Clean Start: December 20, 2011

The year-long drought in Texas may have killed up to half-billion trees, or roughly 2 to 10 percent of all its trees, the Texas Forest Service reports. [Washington Post]

Google and the private equity firm KKR & Co. are announcing their investment in four solar farms in California, showing investor interest in the industry. [Wall Street Journal]

Utah Physicians for a Healthy Environment and Utah Moms for Clean Air are suing Kennecott, Rio Tinto for polluting the Salt Lake Valley air. [ABC 4 News]

India may jump into the solar fight between the U.S. and China. India may begin an anti-dumping probe next month focused on imports of Chinese solar products. [Bloomberg]

Cornell University wins a competition for a vision of building a campus with sloping rooftops equipped with solar panels and plants that filter storm water, on an island in New York’s East River. [San Fransisco Chronicle]

Several long-distance land and air migrations are in peril, says a report by the Wildlife Conservation Society, as animals face new challenges such as lost routes and added roadblocks through climate change. [NYT]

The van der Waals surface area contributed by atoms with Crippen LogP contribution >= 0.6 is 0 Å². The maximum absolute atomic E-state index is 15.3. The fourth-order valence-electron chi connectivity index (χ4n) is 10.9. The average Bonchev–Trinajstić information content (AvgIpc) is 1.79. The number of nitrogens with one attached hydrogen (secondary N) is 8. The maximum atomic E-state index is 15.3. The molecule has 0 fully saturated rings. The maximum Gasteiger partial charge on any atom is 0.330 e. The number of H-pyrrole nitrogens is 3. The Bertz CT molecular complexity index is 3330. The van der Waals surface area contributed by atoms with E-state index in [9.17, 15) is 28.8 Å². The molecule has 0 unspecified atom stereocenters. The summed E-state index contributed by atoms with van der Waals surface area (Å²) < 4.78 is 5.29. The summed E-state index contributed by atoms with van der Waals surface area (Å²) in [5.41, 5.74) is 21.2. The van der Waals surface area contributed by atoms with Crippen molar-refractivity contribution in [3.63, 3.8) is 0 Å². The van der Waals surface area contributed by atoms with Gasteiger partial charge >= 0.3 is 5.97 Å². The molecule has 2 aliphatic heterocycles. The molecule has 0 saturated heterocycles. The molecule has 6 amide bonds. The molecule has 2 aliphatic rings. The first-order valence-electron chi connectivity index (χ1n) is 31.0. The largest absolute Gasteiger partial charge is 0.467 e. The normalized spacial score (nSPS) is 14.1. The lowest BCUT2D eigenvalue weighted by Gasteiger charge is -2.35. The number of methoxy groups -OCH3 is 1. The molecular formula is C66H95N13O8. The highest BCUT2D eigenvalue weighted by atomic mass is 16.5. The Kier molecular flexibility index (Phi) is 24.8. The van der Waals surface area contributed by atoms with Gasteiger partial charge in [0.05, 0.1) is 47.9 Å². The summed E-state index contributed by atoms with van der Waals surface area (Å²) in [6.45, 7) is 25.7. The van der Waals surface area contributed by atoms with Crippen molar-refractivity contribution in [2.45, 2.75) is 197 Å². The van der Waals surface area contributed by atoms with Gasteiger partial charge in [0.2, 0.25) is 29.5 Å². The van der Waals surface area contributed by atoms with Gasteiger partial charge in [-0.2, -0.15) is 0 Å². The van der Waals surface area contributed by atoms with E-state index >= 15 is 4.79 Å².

This weekend, Shell spilled 13,000 gallons of oil and drilling fluids into the Gulf at a site near the 2010 Deepwater Horizon oil spill. The company has shut down the drilling rig for now, though it says the leak was not from a well on the ocean floor as last year’s spill was. [Alabama News]

A report finds the key polluters in Delhi, India are coal-fired power plants, industry, and brick kilns supplying bricks for the city’s construction projects. According to the research group Urbanemissions’ data, car pollution accounts for 24 percent or less of key pollutants. [NYT]

The world’s largest oil producer, Russia, spills a leak equivalent to the Deepwater Horizon spill about every two months, or at least 1 percent of its annual oil production, 5 million tons, every year. [AP]

A music video created by students at New York University about hydrofracking is listed second on TIME’s most creative videos of the year. “My Water’s On Fire Tonight (The Fracking Song)” explains fracking in simpler terms to teach people about the process and the dangers. [TIME]

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